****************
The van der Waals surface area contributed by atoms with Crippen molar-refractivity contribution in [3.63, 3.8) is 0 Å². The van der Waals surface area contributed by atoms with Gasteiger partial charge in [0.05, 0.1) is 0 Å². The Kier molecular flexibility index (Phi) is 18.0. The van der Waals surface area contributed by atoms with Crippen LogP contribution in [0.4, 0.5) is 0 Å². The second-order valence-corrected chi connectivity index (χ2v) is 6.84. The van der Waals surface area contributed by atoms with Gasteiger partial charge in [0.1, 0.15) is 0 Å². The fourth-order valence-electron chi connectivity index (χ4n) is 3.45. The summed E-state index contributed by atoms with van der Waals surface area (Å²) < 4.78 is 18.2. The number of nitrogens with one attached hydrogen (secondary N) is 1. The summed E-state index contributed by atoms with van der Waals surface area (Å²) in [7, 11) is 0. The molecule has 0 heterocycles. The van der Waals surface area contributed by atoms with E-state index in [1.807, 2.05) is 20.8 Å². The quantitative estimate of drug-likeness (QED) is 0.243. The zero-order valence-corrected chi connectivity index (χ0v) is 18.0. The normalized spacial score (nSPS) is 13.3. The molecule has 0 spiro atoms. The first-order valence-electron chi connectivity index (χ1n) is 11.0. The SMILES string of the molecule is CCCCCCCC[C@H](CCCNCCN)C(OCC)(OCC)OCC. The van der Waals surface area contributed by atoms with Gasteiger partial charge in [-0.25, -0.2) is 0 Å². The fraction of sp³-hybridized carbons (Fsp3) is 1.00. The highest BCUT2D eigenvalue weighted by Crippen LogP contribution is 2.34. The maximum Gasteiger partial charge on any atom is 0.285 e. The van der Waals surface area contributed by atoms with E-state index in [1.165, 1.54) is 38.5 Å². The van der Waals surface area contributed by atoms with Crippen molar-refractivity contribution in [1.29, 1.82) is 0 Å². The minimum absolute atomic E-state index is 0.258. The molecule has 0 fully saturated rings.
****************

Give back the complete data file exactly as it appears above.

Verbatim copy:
The van der Waals surface area contributed by atoms with Crippen molar-refractivity contribution in [3.63, 3.8) is 0 Å². The van der Waals surface area contributed by atoms with Gasteiger partial charge in [0.05, 0.1) is 0 Å². The Kier molecular flexibility index (Phi) is 18.0. The van der Waals surface area contributed by atoms with Crippen LogP contribution in [0.4, 0.5) is 0 Å². The second-order valence-corrected chi connectivity index (χ2v) is 6.84. The van der Waals surface area contributed by atoms with Gasteiger partial charge in [0.1, 0.15) is 0 Å². The fourth-order valence-electron chi connectivity index (χ4n) is 3.45. The summed E-state index contributed by atoms with van der Waals surface area (Å²) < 4.78 is 18.2. The number of nitrogens with one attached hydrogen (secondary N) is 1. The summed E-state index contributed by atoms with van der Waals surface area (Å²) in [7, 11) is 0. The molecule has 0 heterocycles. The van der Waals surface area contributed by atoms with E-state index in [1.807, 2.05) is 20.8 Å². The quantitative estimate of drug-likeness (QED) is 0.243. The zero-order valence-corrected chi connectivity index (χ0v) is 18.0. The normalized spacial score (nSPS) is 13.3. The molecule has 0 spiro atoms. The first-order valence-electron chi connectivity index (χ1n) is 11.0. The SMILES string of the molecule is CCCCCCCC[C@H](CCCNCCN)C(OCC)(OCC)OCC. The van der Waals surface area contributed by atoms with Gasteiger partial charge in [-0.25, -0.2) is 0 Å². The fraction of sp³-hybridized carbons (Fsp3) is 1.00. The highest BCUT2D eigenvalue weighted by Crippen LogP contribution is 2.34. The maximum Gasteiger partial charge on any atom is 0.285 e. The van der Waals surface area contributed by atoms with E-state index in [1.165, 1.54) is 38.5 Å². The van der Waals surface area contributed by atoms with Crippen molar-refractivity contribution in [1.29, 1.82) is 0 Å². The minimum absolute atomic E-state index is 0.258. The molecule has 0 fully saturated rings.